Media invited to watch goaltender kick off second year of program after practice
RALEIGH, NC— Doug Warf, Manager of Community Relations and Executive Director of the Carolina Hurricanes’ Kids ‘N Community Foundation, announced today that goaltender Cam Ward will kick off the second year of his personal effort with Special Olympics North Carolina, “Cam’s Champs,” by shooting a public service announcement and posing with Special Olympics athletes after practice on Tuesday, Nov. 27. Media are invited to attend the event and Ward and the Special Olympics athletes in attendance will be available for interviews following the commercial shoot.
Ward started “Cam’s Champs” last season as a way to continue working with Special Olympics in North Carolina. The 2006 Conn Smythe Trophy winner first got involved with Special Olympics in Alberta, where one of the trainers for his junior hockey team, the Red Deer Rebels, was a Special Olympics athlete. This season, Ward will donate $4 for each save he makes to Special Olympics North Carolina, and will again host Special Olympics athletes and their families at the RBC Center for select Hurricanes home games, complete with a meet-and-greet after the games.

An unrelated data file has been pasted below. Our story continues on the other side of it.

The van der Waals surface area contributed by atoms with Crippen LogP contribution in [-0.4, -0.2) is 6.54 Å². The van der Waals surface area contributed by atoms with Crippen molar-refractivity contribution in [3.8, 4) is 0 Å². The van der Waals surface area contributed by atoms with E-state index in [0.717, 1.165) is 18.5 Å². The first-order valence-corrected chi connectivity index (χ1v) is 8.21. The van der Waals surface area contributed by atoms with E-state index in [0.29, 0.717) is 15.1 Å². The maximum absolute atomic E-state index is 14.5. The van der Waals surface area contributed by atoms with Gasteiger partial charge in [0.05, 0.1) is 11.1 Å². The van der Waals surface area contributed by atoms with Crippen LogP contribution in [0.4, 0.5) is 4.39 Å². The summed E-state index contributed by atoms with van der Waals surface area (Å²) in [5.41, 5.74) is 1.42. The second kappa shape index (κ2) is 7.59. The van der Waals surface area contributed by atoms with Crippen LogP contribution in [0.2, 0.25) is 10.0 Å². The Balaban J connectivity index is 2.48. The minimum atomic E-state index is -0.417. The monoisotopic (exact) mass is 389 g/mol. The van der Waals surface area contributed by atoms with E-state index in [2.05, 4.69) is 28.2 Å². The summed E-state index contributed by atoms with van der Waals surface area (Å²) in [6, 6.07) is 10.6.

Ward is also inviting the public to join “Cam’s Champs” by donating to the cause at www.sonc.net. There are three different donation levels with prize opportunities including the opportunity to take shots on Ward on the ice or two round-trip airline tickets. “Cam’s Champs” members will also be recognized on the Special Olympics North Carolina website, which will track Ward’s saves for the season and list Hurricanes fans who have joined his cause.
Special Olympics North Carolina offers year-round sports training and competition for more than 38,000 children and adults with intellectual disabilities. These athletes inspire greatness through their success and provide motivation to the thousands of coaches, sports officials, local program committee members and event organizers involved with Special Olympics statewide. SONC offers Olympic-type competition in 20 sports on local and state levels. It is the second-largest Special Olympics program in North America in terms of athlete participation.